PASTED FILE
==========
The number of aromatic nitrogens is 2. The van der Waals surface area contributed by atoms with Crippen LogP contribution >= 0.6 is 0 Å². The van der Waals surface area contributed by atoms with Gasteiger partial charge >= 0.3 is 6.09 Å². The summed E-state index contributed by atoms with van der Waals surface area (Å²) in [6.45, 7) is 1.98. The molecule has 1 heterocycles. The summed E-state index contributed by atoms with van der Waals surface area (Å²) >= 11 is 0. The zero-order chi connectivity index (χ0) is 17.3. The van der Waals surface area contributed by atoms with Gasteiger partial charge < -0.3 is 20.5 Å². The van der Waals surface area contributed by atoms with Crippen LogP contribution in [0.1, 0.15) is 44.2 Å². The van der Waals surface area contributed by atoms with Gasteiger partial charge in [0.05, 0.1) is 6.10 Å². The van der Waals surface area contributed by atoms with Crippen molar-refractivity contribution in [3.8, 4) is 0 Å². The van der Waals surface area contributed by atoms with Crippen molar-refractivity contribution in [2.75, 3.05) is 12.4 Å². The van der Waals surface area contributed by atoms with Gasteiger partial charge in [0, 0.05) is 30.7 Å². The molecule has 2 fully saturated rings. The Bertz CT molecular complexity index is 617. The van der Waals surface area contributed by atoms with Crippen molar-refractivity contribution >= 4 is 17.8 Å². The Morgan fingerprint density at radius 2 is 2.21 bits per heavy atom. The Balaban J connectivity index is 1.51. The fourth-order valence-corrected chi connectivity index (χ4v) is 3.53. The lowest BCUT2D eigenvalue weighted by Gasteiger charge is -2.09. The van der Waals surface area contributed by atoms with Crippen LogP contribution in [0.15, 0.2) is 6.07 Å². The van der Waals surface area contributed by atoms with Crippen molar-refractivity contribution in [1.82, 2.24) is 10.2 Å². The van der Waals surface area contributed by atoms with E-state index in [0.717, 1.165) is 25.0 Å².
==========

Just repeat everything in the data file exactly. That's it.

The number of aromatic nitrogens is 2. The van der Waals surface area contributed by atoms with Crippen LogP contribution >= 0.6 is 0 Å². The van der Waals surface area contributed by atoms with Gasteiger partial charge >= 0.3 is 6.09 Å². The summed E-state index contributed by atoms with van der Waals surface area (Å²) in [6.45, 7) is 1.98. The molecule has 1 heterocycles. The summed E-state index contributed by atoms with van der Waals surface area (Å²) >= 11 is 0. The zero-order chi connectivity index (χ0) is 17.3. The van der Waals surface area contributed by atoms with Gasteiger partial charge < -0.3 is 20.5 Å². The van der Waals surface area contributed by atoms with Crippen LogP contribution in [0.1, 0.15) is 44.2 Å². The van der Waals surface area contributed by atoms with Gasteiger partial charge in [0.05, 0.1) is 6.10 Å². The van der Waals surface area contributed by atoms with Crippen molar-refractivity contribution in [3.8, 4) is 0 Å². The van der Waals surface area contributed by atoms with Crippen molar-refractivity contribution in [2.75, 3.05) is 12.4 Å². The van der Waals surface area contributed by atoms with Gasteiger partial charge in [0, 0.05) is 30.7 Å². The molecule has 2 fully saturated rings. The Bertz CT molecular complexity index is 617. The van der Waals surface area contributed by atoms with Crippen molar-refractivity contribution >= 4 is 17.8 Å². The Morgan fingerprint density at radius 2 is 2.21 bits per heavy atom. The Balaban J connectivity index is 1.51. The fourth-order valence-corrected chi connectivity index (χ4v) is 3.53. The lowest BCUT2D eigenvalue weighted by Gasteiger charge is -2.09. The van der Waals surface area contributed by atoms with Crippen LogP contribution in [0.15, 0.2) is 6.07 Å². The van der Waals surface area contributed by atoms with Crippen molar-refractivity contribution in [1.82, 2.24) is 10.2 Å². The van der Waals surface area contributed by atoms with E-state index in [0.717, 1.165) is 25.0 Å².